Cold weather is just around the corner, and with it, plenty of changes for both you and your horse. You’ll probably ride less often, and spend more time cooling out when you do. The cold weather that keeps you from exercising as much also forces your horse to burn calories differently. Now your horse isn’t just eating to maintain his weight and fuel his activity (and your rides). Now he’s also eating to keep himself warm.
Here are a few factors to consider when adjusting a horse diet for winter.
Horses need more calories in cold weather, plain and simple. You may think your horse will need less to eat since you’re not riding as much, but depending on how cold it gets, he may actually need even more to maintain a comfortable temperature. The concept of critical temperature, the point at which a horse has to start burning extra calories in order to stay warm, will help you decide how much extra to feed. Horses need about 15 to 20 percent more feed for every 10 degrees below critical temperature. If your horse is at a good winter weight and has a healthy winter coat, that critical temperature is probably about 15 degrees, but if he’s underweight or doesn’t have a good winter coat, his critical temperature will be much higher.
When it comes to creating extra body heat during cold winter temps, not every calorie is created equally. Roughage will take the longest to digest, creating extra body heat as it does. As you increase feed in winter to help your horse stay warm, focus on adding fiber from sources such as hay and hay cubes. As an added benefit, a high-fiber horse diet will also help to keep your horse’s digestive tract moving, protecting him from the risk of colic.
Protein and fat don’t create the same slow burn that roughage is known for, but they still add extra calories to your horse’s diet, which is important. If your horse is struggling to maintain weight in the winter, you can boost his protein intake by replacing regular hay or hay cubes with alfalfa hay or hay cubes. Adding oil to pelleted feed is another trick, as the fats provide the additional calories that older or underweight horses so desperately need.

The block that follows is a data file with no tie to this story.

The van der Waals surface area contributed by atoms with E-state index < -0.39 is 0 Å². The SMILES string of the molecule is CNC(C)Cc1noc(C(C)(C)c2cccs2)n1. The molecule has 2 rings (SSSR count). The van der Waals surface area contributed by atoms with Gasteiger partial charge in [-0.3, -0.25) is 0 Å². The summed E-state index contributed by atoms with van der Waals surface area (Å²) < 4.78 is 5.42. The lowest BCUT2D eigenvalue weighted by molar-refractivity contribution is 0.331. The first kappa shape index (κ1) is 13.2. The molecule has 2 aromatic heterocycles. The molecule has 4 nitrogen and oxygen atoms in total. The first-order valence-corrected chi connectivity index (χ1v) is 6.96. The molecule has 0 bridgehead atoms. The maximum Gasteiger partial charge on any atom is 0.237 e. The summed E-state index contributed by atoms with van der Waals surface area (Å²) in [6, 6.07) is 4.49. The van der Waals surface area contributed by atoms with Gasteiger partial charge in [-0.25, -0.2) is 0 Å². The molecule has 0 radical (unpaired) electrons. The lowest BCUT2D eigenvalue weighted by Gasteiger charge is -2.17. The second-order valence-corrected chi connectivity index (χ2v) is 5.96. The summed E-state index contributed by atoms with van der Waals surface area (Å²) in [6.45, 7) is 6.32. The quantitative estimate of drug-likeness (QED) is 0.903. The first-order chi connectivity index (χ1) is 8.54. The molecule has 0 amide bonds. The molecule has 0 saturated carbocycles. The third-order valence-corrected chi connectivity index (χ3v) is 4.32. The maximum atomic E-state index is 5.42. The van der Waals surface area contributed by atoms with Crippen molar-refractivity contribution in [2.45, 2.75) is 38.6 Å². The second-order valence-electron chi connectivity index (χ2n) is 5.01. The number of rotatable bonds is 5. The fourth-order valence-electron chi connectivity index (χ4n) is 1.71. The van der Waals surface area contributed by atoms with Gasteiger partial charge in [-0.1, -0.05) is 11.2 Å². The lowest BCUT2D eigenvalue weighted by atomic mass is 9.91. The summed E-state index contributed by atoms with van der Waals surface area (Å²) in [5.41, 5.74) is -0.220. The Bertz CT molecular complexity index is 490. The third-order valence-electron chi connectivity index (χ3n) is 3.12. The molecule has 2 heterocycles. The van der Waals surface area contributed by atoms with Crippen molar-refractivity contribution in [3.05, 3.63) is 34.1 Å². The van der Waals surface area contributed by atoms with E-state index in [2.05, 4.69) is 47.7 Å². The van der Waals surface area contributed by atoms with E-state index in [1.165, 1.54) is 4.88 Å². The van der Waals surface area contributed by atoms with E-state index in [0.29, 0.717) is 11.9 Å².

Getting horses to drink enough in winter weather can be difficult, but plenty of water is an important part of a healthy horse diet in winter. To ensure your horse is drinking enough even in the cold, consider using a safe tank heater to keep the water temperature above freezing. Horses tend to drink more when the water temperature is above 50 degrees. If you choose not to use a tank heater, break out the ice regularly, and consider adding a bucket of hot water to a large tank a couple times a day to warm the water and make it more palatable for the horses. Providing salt and minerals may also help to encourage your horse to drink more.
If you’re interested in an easy way to increase calories, fiber, even protein and fat, consider adding pelleted feed to your horse’s diet. Pellets can be fed as-is or mixed with hot water for a warming mash. For more information about how our pelleted feed can contribute to a good winter horse diet, contact Sacate Pellet Mills at 602-237-3809.